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[Translate to Englisch:] Besprechungszimmer Innenansicht des Bundesfinanzhofes

Judicial decisions
of the Federal Fiscal Court

Fiscal jurisdiction

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The fiscal jurisdiction

While the Federal Fiscal Court was established as early as 1950, the Code of Procedure of Fiscal Courts only came into force in 1966. This satisfied the constitutional mandate of Article 108 (6) of the Basic Law to regulate the fiscal jurisdiction uniformly by federal law.

The Code of Procedure of Fiscal Courts governs the procedures of the fiscal courts. Pursuant to § 1 of the Code of Procedure of Fiscal Courts, fiscal jurisdiction is exercised by independent special administrative courts that are separate from the administrative authorities. The financial legal process is open in the following cases:

  • in public law disputes on tax matters, provided that the taxes are subject to federal legislation and are administered by federal or state tax authorities,
  • in disputes under public law concerning the execution of administrative acts in other matters, insofar as the administrative acts are to be executed by federal financial authorities or state financial authorities in accordance with the provisions of the Tax Code,
  • in disputes under public law and labour law on matters arising from the Tax Consultancy Act,
  • in other public law disputes, insofar as federal or state law opens up the fiscal legal process for these.

Any public law disputes that are not assigned to the fiscal courts are subject to the jurisdiction of the (general) administrative courts. They are therefore responsible in particular for municipal taxes (e.g. dog tax, amusement tax, trade tax), but also partly for church taxes. In contrast to the jurisdiction of the general administrative courts, the fiscal courts have jurisdiction if citizens' rights are infringed by measures taken by the fiscal authorities (in particular tax offices, main customs offices) in tax or customs/excise duty matters.

In contrast to the other jurisdictions in Germany, the fiscal jurisdiction has only a two-tier structure. While the Länder have administrative courts for general administrative jurisdiction and, as the second instance, higher administrative courts (Verwaltungsgerichtshöfe), as well as social courts and, as the second instance, state social courts, the fiscal courts in the Länder have only a single-tier structure. The fiscal courts have the status of a higher regional court (§ 2 Code of Procedure of Fiscal Courts). They are thus on the same footing as the regional courts of second instance.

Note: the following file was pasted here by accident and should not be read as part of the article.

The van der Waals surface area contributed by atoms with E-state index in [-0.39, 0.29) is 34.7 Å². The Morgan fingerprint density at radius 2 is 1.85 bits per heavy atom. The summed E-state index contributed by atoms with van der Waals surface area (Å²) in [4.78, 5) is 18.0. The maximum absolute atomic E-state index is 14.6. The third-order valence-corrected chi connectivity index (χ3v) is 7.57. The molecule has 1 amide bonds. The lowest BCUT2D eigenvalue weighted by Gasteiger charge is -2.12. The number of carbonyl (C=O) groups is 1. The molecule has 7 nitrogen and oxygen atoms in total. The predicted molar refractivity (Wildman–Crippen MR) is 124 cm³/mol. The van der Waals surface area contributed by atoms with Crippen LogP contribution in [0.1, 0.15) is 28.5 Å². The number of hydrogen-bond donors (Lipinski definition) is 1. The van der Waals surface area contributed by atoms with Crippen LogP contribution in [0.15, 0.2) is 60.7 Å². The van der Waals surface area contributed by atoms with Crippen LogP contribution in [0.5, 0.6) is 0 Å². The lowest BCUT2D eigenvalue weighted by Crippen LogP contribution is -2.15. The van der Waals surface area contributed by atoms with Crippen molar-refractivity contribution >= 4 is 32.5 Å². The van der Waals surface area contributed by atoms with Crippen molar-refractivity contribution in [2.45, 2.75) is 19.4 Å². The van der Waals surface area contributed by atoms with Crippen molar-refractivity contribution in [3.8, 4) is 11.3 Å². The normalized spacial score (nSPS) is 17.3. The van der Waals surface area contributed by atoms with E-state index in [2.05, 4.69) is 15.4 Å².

Citizens can regularly lodge appeals against acts of the tax authorities. The tax authorities (tax offices, main customs offices) which issued the contested administrative act decide on this appeal. In principle, an action can only be brought before the fiscal court once the appeal proceedings have been concluded. Under certain conditions, the decision of the fiscal courts can be appealed against before the Federal Fiscal Court.

The judges of the fiscal courts are (like all judges) independent under the German Judiciary Act to ensure their impartiality. At the same time, the separation of administration and court means that the fiscal jurisdiction is limited to legal control. Insofar as the tax authority may make so-called discretionary decisions, the fiscal court may in principle only examine whether the challenged discretionary decision is based on an excess or misuse of discretion. For example, it is at the discretion of the tax authorities to decide whether taxes should be waived on grounds of equity. In these cases, the courts of the fiscal jurisdiction only examine the legality of the official action in the individual case, but not the expediency of the official action. The fiscal courts are not authorised to substitute their own discretion for that of the tax authorities.

There are 18 fiscal courts in the Federal Republic of Germany with a current total of around 600 professional judges:

  • Fiscal Court Baden-Württemberg (based in Stuttgart, with an external senate in Freiburg),
  • Fiscal Court of the Länder Berlin-Brandenburg (based in Cottbus),
  • Fiscal Court Bremen,
  • Fiscal Court Düsseldorf,
  • Fiscal Court Hamburg,
  • Fiscal Court Hesse (in Kassel),
  • Fiscal Court Cologne,
  • Fiscal Court Mecklenburg-Western Pomerania (in Greifswald),
  • Fiscal Court Munich (with external senates in Augsburg),
  • Fiscal Court Münster,
  • Fiscal Court Lower Saxony (in Hanover),
  • Fiscal Court Nuremberg,
  • Fiscal Court Rhineland-Palatinate (in Neustadt an der Weinstrasse),
  • Fiscal Court of the Saarland (in Saarbrücken),
  • Fiscal Court of the State of Saxony-Anhalt (in Dessau),
  • Fiscal Court Saxony (in Leipzig),
  • Fiscal Court Schleswig-Holstein (in Kiel),
  • Fiscal Court Thuringia (in Gotha).

The fiscal courts regularly make decisions through their senates, which are composed of three professional and two honorary judges. The honorary judges do not participate in rulings outside the oral hearing and in court orders. Cases in which the points of law are not of fundamental importance and which do not present any particular difficulties of a factual or legal nature may be transferred to a single judge for decision (§ 6 of the Code of Procedure of Fiscal Courts). With the agreement of the parties to the proceedings, such a decision may also be taken in other cases (§ 79a(3) and (4) of the Code of Procedure of Fiscal Courts).

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